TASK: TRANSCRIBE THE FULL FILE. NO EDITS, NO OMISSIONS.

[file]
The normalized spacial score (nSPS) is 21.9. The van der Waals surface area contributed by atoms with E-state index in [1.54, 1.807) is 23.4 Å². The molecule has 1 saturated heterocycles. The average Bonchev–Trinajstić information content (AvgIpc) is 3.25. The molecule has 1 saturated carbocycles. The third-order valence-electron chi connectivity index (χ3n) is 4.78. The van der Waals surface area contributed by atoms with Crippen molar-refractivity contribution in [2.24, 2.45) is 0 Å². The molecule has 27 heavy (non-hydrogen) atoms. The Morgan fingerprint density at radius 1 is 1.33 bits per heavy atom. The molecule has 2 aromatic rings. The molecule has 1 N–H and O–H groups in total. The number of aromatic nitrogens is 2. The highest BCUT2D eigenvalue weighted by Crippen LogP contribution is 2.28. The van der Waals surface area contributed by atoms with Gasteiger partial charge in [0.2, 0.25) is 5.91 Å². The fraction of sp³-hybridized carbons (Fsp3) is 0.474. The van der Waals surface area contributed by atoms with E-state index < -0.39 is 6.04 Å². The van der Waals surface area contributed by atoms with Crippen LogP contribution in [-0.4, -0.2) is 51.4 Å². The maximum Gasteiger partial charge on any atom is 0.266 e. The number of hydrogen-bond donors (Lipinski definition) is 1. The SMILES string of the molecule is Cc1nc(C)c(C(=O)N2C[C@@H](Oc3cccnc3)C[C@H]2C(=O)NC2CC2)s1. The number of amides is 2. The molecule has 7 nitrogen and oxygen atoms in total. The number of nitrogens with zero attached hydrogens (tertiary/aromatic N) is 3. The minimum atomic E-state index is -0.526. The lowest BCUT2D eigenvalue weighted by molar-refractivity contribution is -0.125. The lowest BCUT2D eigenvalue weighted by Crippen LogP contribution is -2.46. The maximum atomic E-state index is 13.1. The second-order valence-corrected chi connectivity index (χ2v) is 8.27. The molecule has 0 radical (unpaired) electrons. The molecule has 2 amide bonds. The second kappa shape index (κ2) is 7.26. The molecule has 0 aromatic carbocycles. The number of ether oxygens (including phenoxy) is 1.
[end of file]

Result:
The normalized spacial score (nSPS) is 21.9. The van der Waals surface area contributed by atoms with E-state index in [1.54, 1.807) is 23.4 Å². The molecule has 1 saturated heterocycles. The average Bonchev–Trinajstić information content (AvgIpc) is 3.25. The molecule has 1 saturated carbocycles. The third-order valence-electron chi connectivity index (χ3n) is 4.78. The van der Waals surface area contributed by atoms with Crippen molar-refractivity contribution in [2.24, 2.45) is 0 Å². The molecule has 27 heavy (non-hydrogen) atoms. The Morgan fingerprint density at radius 1 is 1.33 bits per heavy atom. The molecule has 2 aromatic rings. The molecule has 1 N–H and O–H groups in total. The number of aromatic nitrogens is 2. The highest BCUT2D eigenvalue weighted by Crippen LogP contribution is 2.28. The van der Waals surface area contributed by atoms with Gasteiger partial charge in [0.2, 0.25) is 5.91 Å². The fraction of sp³-hybridized carbons (Fsp3) is 0.474. The van der Waals surface area contributed by atoms with E-state index < -0.39 is 6.04 Å². The van der Waals surface area contributed by atoms with Crippen LogP contribution in [-0.4, -0.2) is 51.4 Å². The maximum Gasteiger partial charge on any atom is 0.266 e. The number of hydrogen-bond donors (Lipinski definition) is 1. The SMILES string of the molecule is Cc1nc(C)c(C(=O)N2C[C@@H](Oc3cccnc3)C[C@H]2C(=O)NC2CC2)s1. The number of amides is 2. The molecule has 7 nitrogen and oxygen atoms in total. The number of nitrogens with zero attached hydrogens (tertiary/aromatic N) is 3. The minimum atomic E-state index is -0.526. The lowest BCUT2D eigenvalue weighted by molar-refractivity contribution is -0.125. The lowest BCUT2D eigenvalue weighted by Crippen LogP contribution is -2.46. The maximum atomic E-state index is 13.1. The second-order valence-corrected chi connectivity index (χ2v) is 8.27. The molecule has 0 radical (unpaired) electrons. The molecule has 2 amide bonds. The second kappa shape index (κ2) is 7.26. The molecule has 0 aromatic carbocycles. The number of ether oxygens (including phenoxy) is 1.